January 18 marks the birthday of author AA Milne. He is best known as the creator of Winnie The Pooh, but the thing I remember him for most is his collection of poems When We Were Very Young.
I grew up with an idyllic view of England, verging on the ridiculous. Growing up abroad, many of my summers were spent at my grandmother’s house on the south coast, where I played in the sea, believed there were fairies under the tree and approached the old air-raid shelter in the garden with a combination of childlike curiosity and caution.
Silverhowe had the most awesome silver birch tree, which inspired as many stories as The Faraway Tree. Then there was Peter Pan on the bird bath, which was carefully washed by myself and my friend every summer, as if it were a precious crown. Continue reading
I’m not normally one for new year’s resolutions, but this year I’m feeling vaguely inspired so here goes…
1. #Project366 on Instagram
For the past few years I’ve watched my pal Johnny post a photo a day on his Instagram account @junglehungry with the hashtag #project365. Recent posts vary from ice skates to didgeridoos and hipster loo roll, most with a one or two-word, often comic, caption. Continue reading
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Few places in the world are as magical as Vienna at Christmas. The lights, the markets, the Gluehwein… No snow this year, sadly, but still beautiful. I’m here until Christmas Day, when I will celebrate with family and friends before … Continue reading
Ai Weiwei is known as much for his activism as his art. The retrospective at the Royal Academy of Arts highlights some of his most provocative works, which have infuriated authorities at home while fascinating people across the globe.
Tree (2009–2010, 2015) by Ai Weiwei
Straight (2008-2012) by Ai Weiwei
Souvenir From Shanghai (2012) by Ai Weiwei
He Xie (2011) by Ai Weiwei
Marble Stroller and Cao (both 2014) by Ai Weiwei
Video Recorder (2010) by Ai Weiwei
Golden Age (2014) by Ai Weiwei
Dropping A Han Dynasty Urn (1995) and Coloured Vases (2015) by Ai Weiwei
Treasure Box (2014) by Ai Weiwei
Bicycle Chandelier (2015) by Ai Weiwei
S.A.C.R.E.D (2012) by Ai Weiwei
Grapes (2010) by Ai Weiwei at The Royal Academy, London. November 2015. Photo by Natalie Marchant
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When I was in my final year of university, my dad came to visit from Austria. With him he brought a Kinder Surprise advent calendar – as a joke. It was a wieldy thing, the size of a DVD player, but, in … Continue reading
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Bonfire Night is a curious British tradition, which sees people across the country setting fire to things every November 5 to commemorate a failed attempt at setting fire to things hundreds of years ago. “Remember, remember the fifth of November Gunpowder, treason … Continue reading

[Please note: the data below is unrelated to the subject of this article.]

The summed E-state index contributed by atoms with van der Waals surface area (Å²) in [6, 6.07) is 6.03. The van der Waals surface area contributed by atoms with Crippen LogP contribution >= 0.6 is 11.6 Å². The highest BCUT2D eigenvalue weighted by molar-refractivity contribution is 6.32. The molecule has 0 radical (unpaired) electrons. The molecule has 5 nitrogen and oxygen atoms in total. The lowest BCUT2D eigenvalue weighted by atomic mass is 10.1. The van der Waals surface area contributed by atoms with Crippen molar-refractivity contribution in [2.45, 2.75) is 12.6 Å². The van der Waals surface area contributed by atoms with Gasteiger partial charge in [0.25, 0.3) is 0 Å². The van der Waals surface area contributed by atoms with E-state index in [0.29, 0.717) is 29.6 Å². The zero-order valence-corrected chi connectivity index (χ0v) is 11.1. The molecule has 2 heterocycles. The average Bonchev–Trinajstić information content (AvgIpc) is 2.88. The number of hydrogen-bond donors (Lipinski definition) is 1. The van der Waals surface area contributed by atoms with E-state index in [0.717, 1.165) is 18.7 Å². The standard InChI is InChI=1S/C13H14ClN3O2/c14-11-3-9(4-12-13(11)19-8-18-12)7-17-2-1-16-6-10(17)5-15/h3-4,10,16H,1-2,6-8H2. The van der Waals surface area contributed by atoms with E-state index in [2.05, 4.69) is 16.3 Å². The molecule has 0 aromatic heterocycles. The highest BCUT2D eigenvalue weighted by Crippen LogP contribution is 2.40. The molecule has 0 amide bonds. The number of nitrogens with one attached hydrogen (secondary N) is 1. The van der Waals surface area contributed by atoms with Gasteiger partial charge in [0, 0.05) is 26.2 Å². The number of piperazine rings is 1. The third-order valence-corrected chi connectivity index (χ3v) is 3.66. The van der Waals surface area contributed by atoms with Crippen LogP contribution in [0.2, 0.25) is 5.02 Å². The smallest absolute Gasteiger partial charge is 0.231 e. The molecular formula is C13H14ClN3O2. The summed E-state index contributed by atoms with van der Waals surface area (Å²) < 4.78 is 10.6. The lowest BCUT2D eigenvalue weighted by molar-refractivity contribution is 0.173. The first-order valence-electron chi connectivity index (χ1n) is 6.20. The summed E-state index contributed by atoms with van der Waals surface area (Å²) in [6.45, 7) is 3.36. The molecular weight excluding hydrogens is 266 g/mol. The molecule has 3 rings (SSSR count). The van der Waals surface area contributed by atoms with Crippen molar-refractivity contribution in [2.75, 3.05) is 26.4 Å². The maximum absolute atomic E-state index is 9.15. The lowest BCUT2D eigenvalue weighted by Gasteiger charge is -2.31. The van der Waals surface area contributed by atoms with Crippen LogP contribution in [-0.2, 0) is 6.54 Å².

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This year has been designated the UN’s International Year of Light and to mark the occasion, Vienna is hosting Wien leuchtet 2015. The event sees two of the Austrian capital’s most recognisable buildings – the Kunsthistorisches Museum and the Naturhistorisches Museum – … Continue reading
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Kuala Lumpur is a true multicultural melting pot. With Malay, Chinese, Indian and British influences, KL is perhaps not the most coherent of cities but is charming in its diversity, each neighbourhood providing its own distinct charm and flavour. This … Continue reading
Going through my Malaysia pics is a slow process. I came back with about 2,000 photos and I reckon a good 350 of those are of monkeys, if not more.
This photo is of a macaque monkey and her baby at the Batu Caves, just north of Kuala Lumpur. The Batu Caves are an important Hindu shrine, notable for its 272 steps and gigantic gold statue of Lord Murugan. Impressive enough in itself but for us the main highlight was the monkeys.
It’s hard to miss the mischievous creatures. They run up and alongside the steep steps, amusing and pestering tourists in near equal measure. One tried to swipe my bottle of ice tea from Ian’s shorts pocket, seemingly attracted by its bright yellow top.
Another freaked out a middle-aged lady who clearly wasn’t a fan and failed to realise waving a luminous orange plastic bag in the monkey’s direction wasn’t helping matters.
This pair of monkeys were very calm by comparison, sitting in a tree near the top of the steps by the entrance to the Dark Caves. It’s a picture of serenity – the mother has a protective arm around her baby and a gentle look in her eye, while her child clings to her. I like it because it’s got a human quality to it, not unlike a regular family portrait.
Copyright Natalie Marchant/Tales From Taliena
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This is Castle Howard, one of the most beautiful places in England in my humble opinion. Some of you may recognise it from screen adaptations of Brideshead Revisited, in which the house played as much of a starring role as any of the actors. … Continue reading